High cost of diversity

Art by Devdutt Pattanaik

Published on 30th June, 2018, on The Economic Times blog

Business is about efficiency. There is always a great push towards standardised manufacturing and business practices, and a yearning for homogenous markets. However, the reality is that the world is diverse—and so you have to continuously modify and adapt manufacturing, sales and marketing practices to meet the diverse market conditions you encounter in the world. In other words, diversity makes our lives inefficient. This is one idea that no one in the business world wants to admit.

Take a look at the US dollar bill. The United States of America is built on the shoulders of immigrants—Germans, French, British, Russians, Irish, Chinese, Arab, Indian, African, Spanish. Yet the bill has only one language, like the Declaration of American Independence. English.

Now take a look at the Indian rupee note. See the number of scripts there. It acknowledges a fraction of the many languages spoken in the country. And now you wonder what should be the language of business, of the constitution, of the judicial process, of state business, of street business. In what language should the road signs be to help ALL Indians? Hindi—that’s no more than 40% of the population. English—that’s no more than 20% of the population. Sanskrit—come on!

Can we say that India’s diversity is the reason why it seems ‘chaotic’?

In China, there are many languages. But they are referred to as dialects. But there is a standard script—the central pillar of Chinese civilisation. The same script is read differently in different dialects. However, they all have the same meaning. This allows for a cultural unity in China, despite its vast size. It is through the single dominant script that Chinese people speaking different dialects feel united.

When the nation of France came into being over two centuries ago, the language was standardised. And this meant the destruction of local dialects and the creation of a ‘standardised’ French, with other dialects being seen as inferior or corrupt. This helped in the transformation of a kingdom into a nation-state. So much for liberty and equality of the 18th century revolution!

In Africa, diversity of tribes is not encouraged as it is seen as a threat to the unity of the nation-state. In Rwanda, after the 1994 genocide, the government plays down tribal identity and the consequent inter-tribal rivalry and insists that people refer to themselves as citizens of the state rather than members of the Hutu or the Tutsi.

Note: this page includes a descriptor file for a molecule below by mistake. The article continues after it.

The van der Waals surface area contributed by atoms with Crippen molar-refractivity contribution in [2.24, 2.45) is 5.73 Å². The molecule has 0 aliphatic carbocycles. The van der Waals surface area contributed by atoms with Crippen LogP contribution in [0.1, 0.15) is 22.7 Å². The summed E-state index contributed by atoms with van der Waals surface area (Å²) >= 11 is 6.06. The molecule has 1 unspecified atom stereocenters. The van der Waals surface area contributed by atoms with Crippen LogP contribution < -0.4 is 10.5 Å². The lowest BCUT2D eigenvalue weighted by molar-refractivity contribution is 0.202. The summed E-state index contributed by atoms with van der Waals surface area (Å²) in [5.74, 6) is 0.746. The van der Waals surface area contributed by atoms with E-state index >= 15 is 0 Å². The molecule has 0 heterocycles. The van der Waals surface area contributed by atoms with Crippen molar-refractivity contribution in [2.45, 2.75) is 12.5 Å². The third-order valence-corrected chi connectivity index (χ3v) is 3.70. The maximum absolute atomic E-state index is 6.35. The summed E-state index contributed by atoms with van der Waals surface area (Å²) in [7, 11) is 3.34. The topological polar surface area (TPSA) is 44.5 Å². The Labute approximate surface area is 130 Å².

The doctrine of equality, like the doctrine of unity, has problems with diversity. It tends to see diversity as divisive. In fact, many western political commentators keep wondering why there has not been a Balkanisation of India as yet? Why did it stop simply with the breakup of India and Pakistan? Surely South Asia with its vast diversity will drift towards division.

European Union has been struggling to unite. But unity demanded equality between the various European nations, at least in financial terms, for the union was economic not cultural. The assumption was that Europeans are ‘rational’ enough to have cultural diversity with economic unity. However, economic unity demanded economic homogeneity, which demanded behavioural homogeneity, that was naturally at odds with cultural diversity. The aim of EU was to enable capital and labour to move effortlessly between borders. But it was tougher than imagined. The Greeks did not quite have Scandinavian efficiency. And the French did not like Germans telling them what to do. People forgot the bloody Thirty Years war fought on European soil in 17th century over religious differences. And this was not a fight with Islam. This was a fight within Christianity, between Catholics and Protestants. It marked the fragmentation of the Holy Roman Empire into nation-states. What was once united by religion had divided itself on cultural grounds.

Equality is a Judeo-Christian-Islamic concepts rooted in tribalism. One God of the tribe treats all tribal members as equal. Diversity, on the other hand, is a concept rooted in polytheism, the comfort with many gods. Equality and diversity will always be at odds with each other just as monotheism and polytheism have always been at odds with each other. In the 19th century colonial powers privileged monotheism by calling it religion while qualifying polytheism as pagan and mythological.

However, in the 21st century, post the World Wars, as atheism and postmodern philosophies are on the rise, we are becoming blind to the tension between the equality of monotheism and the diversity of polytheism. Both are values that we admire, and that makes us forget that diversity has a cost, that is very different from the cost of equality.